Crouching Tiger, Hidden Dragon (2000) 4 stars out of 4. Starring Chow Yun-Fat, Michelle Yeoh, Zhang Ziyi, Chang Chen and Cheng Peipei. Written by James Schamus, Wang Hui Ling and Tsai Kuo Jung. Based on a novel by Wang Du Lu. Music by Tan Dun. Directed by Ang Lee. Rated PG-13.
If you see one movie this year, I strongly urge that it be Crouching Tiger, Hidden Dragon.
This Ang Lee spectacle combines soaring adventure with a rousing love story.
It is epic filmmaking on a grand scale. Oh, and it is in Mandarin.
Lee, best known for work behind the camera on Sense and Sensibility and The Ice Storm, has returned to his roots, filming a novel by Wang Du Lu.
The story dealing with warrior wizards is similar to the stories Lee grew up with.
The protagonists of this two-hour epic are Li Mu Bai (Chow Yun-Fat), Shu Lien (Michelle Yeoh) and Jen Yu (Zhang Ziyi).
ChowÝs Li is a world-weary warrior ready to give up his ways. To prove so he asks Shu Lien to present his legendary sword, The Green Destiny, to Sir Te as a gift and token of his respect and devotion.
However, shortly after carrying out her mission, the sword is stolen by a mysterious warrior.
Li and Shu Lien then begin a series of adventures in which they seek the sword and this new warrior.
Meanwhile, Shu Lien grows close to Jen, a young woman betrothed in marriage who seeks an alternative life. She, of course, is the mysterious thief and is as skilled in the ways of the warrior as Li and Shu Lien.
Any description of this movie does it an injustice. It is one that must be seen to be appreciated. ItÝs grandeur and craftsmanship must be viewed first-hand..
Especially spectacular are the martial arts sequences, choreographed by Woo-ping Yuen, who also staged the fights in The Matrix. Here, the combatants fly over rooftops, confront each other on slim tree limbs hundreds of feet of the ground and glide over water.
ItÝs a breathtaking experience.
But what really makes Crouching Tiger, Hidden Dragon so appealing is the human element. Screenwriters James Schamus, Wang Hui Ling and Tsai Kuo Jung present us with characters who have a history, who have weight.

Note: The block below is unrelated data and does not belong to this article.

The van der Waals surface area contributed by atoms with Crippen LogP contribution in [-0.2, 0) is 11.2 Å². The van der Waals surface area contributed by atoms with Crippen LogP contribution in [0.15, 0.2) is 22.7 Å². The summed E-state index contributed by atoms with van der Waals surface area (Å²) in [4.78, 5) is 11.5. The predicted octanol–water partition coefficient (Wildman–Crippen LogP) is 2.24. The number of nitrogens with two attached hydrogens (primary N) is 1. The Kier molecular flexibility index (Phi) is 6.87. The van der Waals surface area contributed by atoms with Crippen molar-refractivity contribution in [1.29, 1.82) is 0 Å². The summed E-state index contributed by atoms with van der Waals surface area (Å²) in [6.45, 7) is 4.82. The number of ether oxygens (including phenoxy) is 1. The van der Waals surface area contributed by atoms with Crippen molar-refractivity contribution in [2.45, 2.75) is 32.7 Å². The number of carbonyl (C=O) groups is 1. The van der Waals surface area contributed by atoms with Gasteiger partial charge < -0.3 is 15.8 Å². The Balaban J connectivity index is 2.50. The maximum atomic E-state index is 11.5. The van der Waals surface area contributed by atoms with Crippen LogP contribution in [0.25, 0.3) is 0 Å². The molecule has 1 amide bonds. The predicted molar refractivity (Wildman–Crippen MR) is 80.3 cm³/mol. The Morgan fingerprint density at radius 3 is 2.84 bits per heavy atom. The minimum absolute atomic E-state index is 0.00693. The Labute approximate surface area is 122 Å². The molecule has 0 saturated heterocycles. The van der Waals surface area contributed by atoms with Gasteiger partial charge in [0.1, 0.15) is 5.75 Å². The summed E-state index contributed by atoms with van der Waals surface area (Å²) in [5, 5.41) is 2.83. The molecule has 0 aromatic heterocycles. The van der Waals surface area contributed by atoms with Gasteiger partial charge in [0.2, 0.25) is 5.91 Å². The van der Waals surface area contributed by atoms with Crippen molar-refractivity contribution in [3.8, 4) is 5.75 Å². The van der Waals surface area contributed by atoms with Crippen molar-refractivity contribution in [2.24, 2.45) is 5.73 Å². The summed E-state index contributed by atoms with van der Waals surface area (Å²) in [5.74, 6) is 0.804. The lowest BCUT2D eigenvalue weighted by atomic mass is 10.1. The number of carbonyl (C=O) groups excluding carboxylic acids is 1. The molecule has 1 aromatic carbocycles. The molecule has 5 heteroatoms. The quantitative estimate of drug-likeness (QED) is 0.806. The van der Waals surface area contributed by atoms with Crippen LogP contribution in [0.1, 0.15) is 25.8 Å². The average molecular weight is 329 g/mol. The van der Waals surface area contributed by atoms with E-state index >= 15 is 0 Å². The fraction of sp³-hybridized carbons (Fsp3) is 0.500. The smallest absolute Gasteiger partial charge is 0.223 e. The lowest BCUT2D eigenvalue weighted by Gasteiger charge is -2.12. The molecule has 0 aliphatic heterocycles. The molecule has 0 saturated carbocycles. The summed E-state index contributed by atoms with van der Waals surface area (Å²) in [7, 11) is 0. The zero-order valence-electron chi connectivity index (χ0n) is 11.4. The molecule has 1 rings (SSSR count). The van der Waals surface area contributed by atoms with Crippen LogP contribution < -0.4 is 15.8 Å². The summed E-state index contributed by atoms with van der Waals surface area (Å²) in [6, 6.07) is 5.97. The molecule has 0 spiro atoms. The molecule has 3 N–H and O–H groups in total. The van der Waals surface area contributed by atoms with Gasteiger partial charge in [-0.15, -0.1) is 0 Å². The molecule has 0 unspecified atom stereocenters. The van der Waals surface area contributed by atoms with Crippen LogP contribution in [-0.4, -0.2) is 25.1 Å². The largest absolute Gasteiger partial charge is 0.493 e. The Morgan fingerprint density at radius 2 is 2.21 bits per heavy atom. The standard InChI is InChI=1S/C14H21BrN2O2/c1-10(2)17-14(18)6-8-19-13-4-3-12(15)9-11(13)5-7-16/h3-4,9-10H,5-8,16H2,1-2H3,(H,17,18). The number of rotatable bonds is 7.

The unrequited love between Li and Shu Lien, their warrior code, their sacrifices, are all the more poignant because we come to care for them.
Jen, too, is presented as a complex, headstrong individual who wrestles with herself before finally deciding on a path to follow.
What is also interesting is that for a movie of this stripe, the bloodshed is at a minimum. ItÝs the beauty of the combat that Lee emphasizes, not the outcome.
Lee is ably assisted by cinematographer Peter Pau, who has captured some exquisite landscapes and vistas, as well as the music of Tan Dun ˇ aided by cello solos by Yo-Yo Ma ˇ which sets a kind of mythic tone for the movie.
Crouching Tiger, Hidden Dragon is an exuberant movie exercise. It neatly captures the potential of the cinema to take you into a foreign culture and get you caught up in its mythology.
Crouching Tiger, Hidden Dragon is a sure bet to win the best foreign language film at the Academy Awards. I also think Lee should be recognized in the directorÝs category for this splendid achievement.
This is a must-see experience for anyone who loves movies. It will leave you gasping, awed and overwhelmed. Don't deny yourselves the pleasure of Crouching Tiger, Hidden Dragon. It is monumental.
Bob Bloom is the film critic at the Journal and Courier in Lafayette, IN. He can be reached by e-mail at email@example.com or at firstname.lastname@example.org Other reviews by Bloom can be found at www.jconline.com by clicking on golafayette. Bloom's reviews also can be found on the Web at the Internet Movie Database site: http://www.imdb.com/M/reviews_by?Bob+Bloom
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